The company believes that as cloud demand increases and providers’ margins are squeezed, virtual machine capability will become more contended and performance more inconsistent. It has a valid point: if the price of virtual machines can’t increase due to competitive pressure, the natural way of making more profit is to reduce costs by providing less. In fact, Krystallize states that consistency –where performance varies over time – is a common issue seen in its assessments, likely as a result of ‘noisy neighbors’ taking resources from a shared host. It is also seeing evidence of rate limiting, where workloads that take consume a high quantity of resources over a sustained period are automatically restricted to a smaller quantity.
The ongoing audit capability is achieved through Krystallize’s SmartApp, which is deployed to the virtual machine being audited, and collects usage data roughly every five minutes. The audit capacity is typically charged at list price around $10/VM/month.
Krystallize inevitably wants to use the cloud profiling and selection use case as a way of gaining customers, and the audit capability as a recurring revenue. As a result, the company’s main market is enterprises considering the cloud, but has realized a secondary market in the past few months: cloud providers, looking to differentiate, are keen to use Krystallize to show consumers they provide better performance. In fact, SLA performance monitoring could provide cloud providers with an upsell opportunity. This issue also extends to hardware manufacturers and wholesale cloud providers, which wish to demonstrate to channel partners that its clouds are performing to SLAs.
Ensuring the performance of private clouds, particularly where the IT department is operating its own profit-and-loss as a supplier of IT, is also gaining interest – There is also an opportunity for SIs looking to consult on cloud migration to use the service to help consumers choose a platform.
As performance and cost are inexplicably linked (after all, the value of a virtual machine is in its performance), Krystallize is able to compare the costs of different cloud providers, and show the relative cost per performance metric.
A large apparel manufacturer is one of the private beta customers that have been in proof of concept over the past year. Its primary objective is to reduce its Amazon Web Services spending by eliminating underperforming services. CloudQoS is being used to ascertain underperforming services, which are subsequently turned down (pruned) or consolidated, resulting in a 15% saving on its $1m a month spending.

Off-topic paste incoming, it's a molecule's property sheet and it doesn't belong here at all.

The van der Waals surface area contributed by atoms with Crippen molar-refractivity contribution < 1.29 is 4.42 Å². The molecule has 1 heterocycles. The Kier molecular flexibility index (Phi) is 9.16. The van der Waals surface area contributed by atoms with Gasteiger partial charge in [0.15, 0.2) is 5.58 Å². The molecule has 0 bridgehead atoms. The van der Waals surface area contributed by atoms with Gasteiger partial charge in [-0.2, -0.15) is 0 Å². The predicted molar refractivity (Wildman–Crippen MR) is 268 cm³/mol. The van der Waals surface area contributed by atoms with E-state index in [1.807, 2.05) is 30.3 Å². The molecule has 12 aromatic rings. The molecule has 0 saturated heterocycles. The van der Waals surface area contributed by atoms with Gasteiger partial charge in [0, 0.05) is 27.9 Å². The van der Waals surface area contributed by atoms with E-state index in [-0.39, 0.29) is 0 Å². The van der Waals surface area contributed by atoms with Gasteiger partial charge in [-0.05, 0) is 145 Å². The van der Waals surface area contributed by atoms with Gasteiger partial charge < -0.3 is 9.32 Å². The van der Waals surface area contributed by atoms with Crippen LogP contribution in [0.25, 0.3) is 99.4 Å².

A large energy company has invested $20m in its private cloud, acting as an internal IT supplier to its business units. IT infrastructure management is keen to ensure it is making a return on its investment, and also to show business units that its IT department – essentially a monopoly – is delivering high-quality, reliable and cost-competitive (price/performance) services.
A number of cloud providers have interacted with Krystallize and are seeking ways to leverage its services, including IBM, Microsoft, Tier 3, Rackspace and Intel.
Krystallize’s services play across a number of areas. Cloud benchmarking and comparison tools include those provided by RISC Networks, Cloudamize, RightScale, CloudHarmony and Cloud Spectator. Infrastructure monitoring is provided by companies such as New Relic, Opsview, SolarWinds and uptime software. Application monitoring is provided by the likes of AppDynamics and AppNeta. Apptio is a financial management software vendor. Many of these companies have similarities in their product portfolios, providing features for cost, performance and monitoring.
The likes of HP, IBM, CA Technologies and BMC also play across these areas.
Krystallize has a clever method for comparing platform performance to an expected baseline, using proprietary patented technology. It has a number of large deployments in the works.
Noisy neighbors and inconsistent performance are only likely to get worse as cloud providers are put under competitive pressure to reduce costs. As cloud matures, enterprises will be increasingly keen to understand what they are paying for, and to ensure they are realizing best value for money.
The product is yet to be fully released, and it needs named case studies to demonstrate its potential.
More experienced and well-known monitoring companies could potentially add platform monitoring to their product portfolios, using a different measuring and comparison process.
Reproduced by permission of The 451 Group; © 2014. This report was originally published within 451 Research’s Market Insight Service. For additional information on 451 Research or to apply for trial access, go to: www.451research.com